Phi Delta Kappa was not only interested in making an impact on education in America, they also focused efforts on making an international impact. In 1952 they sent between 500 to 700 books to Liberia. During that time, Phi Delta Kappa also sent more than 1,500 books to, “their children’s reading room in Monrovia,” according to Mrs. Helen W. Maxwell, national chairman of the organization’s Liberian Project. But their service and commitment to education internationally didn’t stop there. According to Edna A. Davis, the sorority’s eastern region’s representative to Bard College 1952 Summer Institute on Human Relations, Phi Delta Kappa planned to send Delilah W. Pierce to the United Nations Educational, Scientific and Cultural Organization (UNESCO) https://en.unesco.org in Paris. There is not any known published information at this point if that project ever occurred.
Learn more about the: Phi Delta Kappa’s Service Projects in 1952.
President Harry Truman was the President of the United States from 1945 to 1953, a time of grand expectations in post WWII America. He succeeded President Franklin D. Roosevelt after he died. President Truman had big shoes to fill after President Roosevelt’s historic New Deal. One of those shoes to fill was America’s changing culture and an increased sense of expectations. Some of those expectations included an increase in funding for public education. Many education advocates at the time felt as if public education needed increased funding in order to prepare all Americans for post WWII life. Though President Truman supported President Roosevelt’s New Deal, during his presidency he was a fiscal conservative who questioned federal involvement in state education and thought that his presidency was not a time for “experiments.” According to President Truman:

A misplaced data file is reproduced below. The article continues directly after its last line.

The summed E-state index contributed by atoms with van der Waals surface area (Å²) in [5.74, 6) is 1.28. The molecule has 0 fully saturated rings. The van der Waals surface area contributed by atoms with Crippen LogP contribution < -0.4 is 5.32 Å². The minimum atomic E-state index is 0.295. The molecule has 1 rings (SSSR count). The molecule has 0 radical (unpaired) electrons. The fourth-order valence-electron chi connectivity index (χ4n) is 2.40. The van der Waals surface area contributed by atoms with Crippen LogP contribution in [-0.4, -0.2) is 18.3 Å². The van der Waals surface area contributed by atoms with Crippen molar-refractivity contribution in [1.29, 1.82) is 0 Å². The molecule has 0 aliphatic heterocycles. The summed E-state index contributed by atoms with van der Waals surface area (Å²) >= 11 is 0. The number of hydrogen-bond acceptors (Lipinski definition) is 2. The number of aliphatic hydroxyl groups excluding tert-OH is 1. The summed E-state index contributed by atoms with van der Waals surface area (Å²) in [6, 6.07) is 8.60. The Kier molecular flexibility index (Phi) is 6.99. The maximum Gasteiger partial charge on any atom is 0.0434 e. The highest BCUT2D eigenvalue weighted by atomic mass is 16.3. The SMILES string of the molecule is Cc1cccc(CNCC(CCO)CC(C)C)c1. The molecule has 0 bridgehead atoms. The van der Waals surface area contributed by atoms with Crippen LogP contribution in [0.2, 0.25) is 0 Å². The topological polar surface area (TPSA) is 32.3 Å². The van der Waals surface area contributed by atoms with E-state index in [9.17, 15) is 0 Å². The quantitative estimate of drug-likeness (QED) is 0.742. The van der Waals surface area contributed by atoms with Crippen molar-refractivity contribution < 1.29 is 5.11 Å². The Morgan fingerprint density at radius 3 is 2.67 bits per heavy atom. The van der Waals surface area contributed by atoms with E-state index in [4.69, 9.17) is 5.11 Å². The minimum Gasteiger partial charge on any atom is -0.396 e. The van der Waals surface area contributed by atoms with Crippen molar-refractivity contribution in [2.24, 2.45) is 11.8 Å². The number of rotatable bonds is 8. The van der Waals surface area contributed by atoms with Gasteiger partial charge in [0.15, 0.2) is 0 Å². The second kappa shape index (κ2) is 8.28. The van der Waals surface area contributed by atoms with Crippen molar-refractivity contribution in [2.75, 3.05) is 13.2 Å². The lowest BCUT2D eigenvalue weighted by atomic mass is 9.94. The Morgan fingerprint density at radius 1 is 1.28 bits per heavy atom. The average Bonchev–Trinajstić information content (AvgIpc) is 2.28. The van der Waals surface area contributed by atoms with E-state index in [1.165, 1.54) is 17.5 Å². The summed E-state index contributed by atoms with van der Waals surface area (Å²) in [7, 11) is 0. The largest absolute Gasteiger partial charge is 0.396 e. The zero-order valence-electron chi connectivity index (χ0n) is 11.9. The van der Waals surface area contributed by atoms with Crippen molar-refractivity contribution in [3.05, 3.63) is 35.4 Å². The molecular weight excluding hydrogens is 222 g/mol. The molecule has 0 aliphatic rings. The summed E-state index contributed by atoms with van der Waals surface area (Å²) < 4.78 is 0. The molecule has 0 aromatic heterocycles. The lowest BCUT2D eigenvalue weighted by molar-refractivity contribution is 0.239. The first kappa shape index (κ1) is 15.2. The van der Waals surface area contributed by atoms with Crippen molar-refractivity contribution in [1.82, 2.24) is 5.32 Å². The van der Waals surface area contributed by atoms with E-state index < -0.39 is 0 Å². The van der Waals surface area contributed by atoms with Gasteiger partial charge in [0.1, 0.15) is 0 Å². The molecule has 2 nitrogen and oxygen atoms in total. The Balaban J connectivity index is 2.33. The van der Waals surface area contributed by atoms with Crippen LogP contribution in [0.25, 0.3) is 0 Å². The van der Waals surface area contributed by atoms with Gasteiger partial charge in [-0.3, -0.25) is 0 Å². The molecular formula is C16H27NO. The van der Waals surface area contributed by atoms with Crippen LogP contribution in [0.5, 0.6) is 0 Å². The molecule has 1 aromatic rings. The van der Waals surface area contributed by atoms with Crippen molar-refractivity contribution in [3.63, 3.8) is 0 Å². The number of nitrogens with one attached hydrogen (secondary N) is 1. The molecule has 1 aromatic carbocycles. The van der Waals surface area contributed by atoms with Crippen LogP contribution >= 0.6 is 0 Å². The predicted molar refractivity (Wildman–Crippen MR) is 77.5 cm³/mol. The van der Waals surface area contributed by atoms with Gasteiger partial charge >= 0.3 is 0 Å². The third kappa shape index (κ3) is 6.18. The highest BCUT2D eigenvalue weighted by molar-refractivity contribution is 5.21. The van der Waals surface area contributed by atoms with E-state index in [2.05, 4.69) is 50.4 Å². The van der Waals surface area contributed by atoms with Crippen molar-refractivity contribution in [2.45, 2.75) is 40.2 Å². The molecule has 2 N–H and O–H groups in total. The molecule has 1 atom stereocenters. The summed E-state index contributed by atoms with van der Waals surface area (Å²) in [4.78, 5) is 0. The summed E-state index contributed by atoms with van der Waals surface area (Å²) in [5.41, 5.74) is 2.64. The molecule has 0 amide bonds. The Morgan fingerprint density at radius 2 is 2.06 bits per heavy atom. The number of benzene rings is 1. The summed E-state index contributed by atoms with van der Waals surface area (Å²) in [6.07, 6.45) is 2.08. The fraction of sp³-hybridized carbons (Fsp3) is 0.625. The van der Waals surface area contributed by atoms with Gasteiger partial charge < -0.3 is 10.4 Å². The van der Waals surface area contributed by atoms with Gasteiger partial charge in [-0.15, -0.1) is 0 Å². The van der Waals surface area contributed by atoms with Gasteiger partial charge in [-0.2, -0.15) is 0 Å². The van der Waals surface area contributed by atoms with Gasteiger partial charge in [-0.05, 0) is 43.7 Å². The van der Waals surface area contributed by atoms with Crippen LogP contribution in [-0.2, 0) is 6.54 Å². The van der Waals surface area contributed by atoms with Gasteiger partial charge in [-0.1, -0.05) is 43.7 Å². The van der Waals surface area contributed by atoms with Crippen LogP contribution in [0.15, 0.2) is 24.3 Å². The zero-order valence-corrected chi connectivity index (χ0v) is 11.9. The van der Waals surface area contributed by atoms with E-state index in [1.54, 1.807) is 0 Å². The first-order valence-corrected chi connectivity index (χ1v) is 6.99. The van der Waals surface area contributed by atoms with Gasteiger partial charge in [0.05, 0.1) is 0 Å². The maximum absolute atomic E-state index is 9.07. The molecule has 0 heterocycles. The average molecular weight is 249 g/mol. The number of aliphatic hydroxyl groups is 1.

When I say I am opposed to Federal control of the schools, I mean I am opposed to control by any officer or department of the Federal Government, whether it be the United States Office of Education, the Federal Security Agency, or any other bureau or official. I, therefore, do not understand how the relationship between any of these offices or agencies is of any relevance to the problem of keeping the schools of America free of Federal control. (Harry S. Truman Library & Museum).
Delilah W. Pierce was the chairman of public affairs for the National Sorority of Phi Delta Kappa at the time and is on record, according to the National Education Association of the United States, as asking the 81st Congress to pass an adequate federal-aid-to-education bill. Delilah W. Pierce and Phi Delta Kappa:
[F]avored federal aid to education under state and local control, to assist the states in…equalizing educational opportunity for all the youth of our nation regardless of race or creed.
Learn more about: Today’s Education, Volume 39.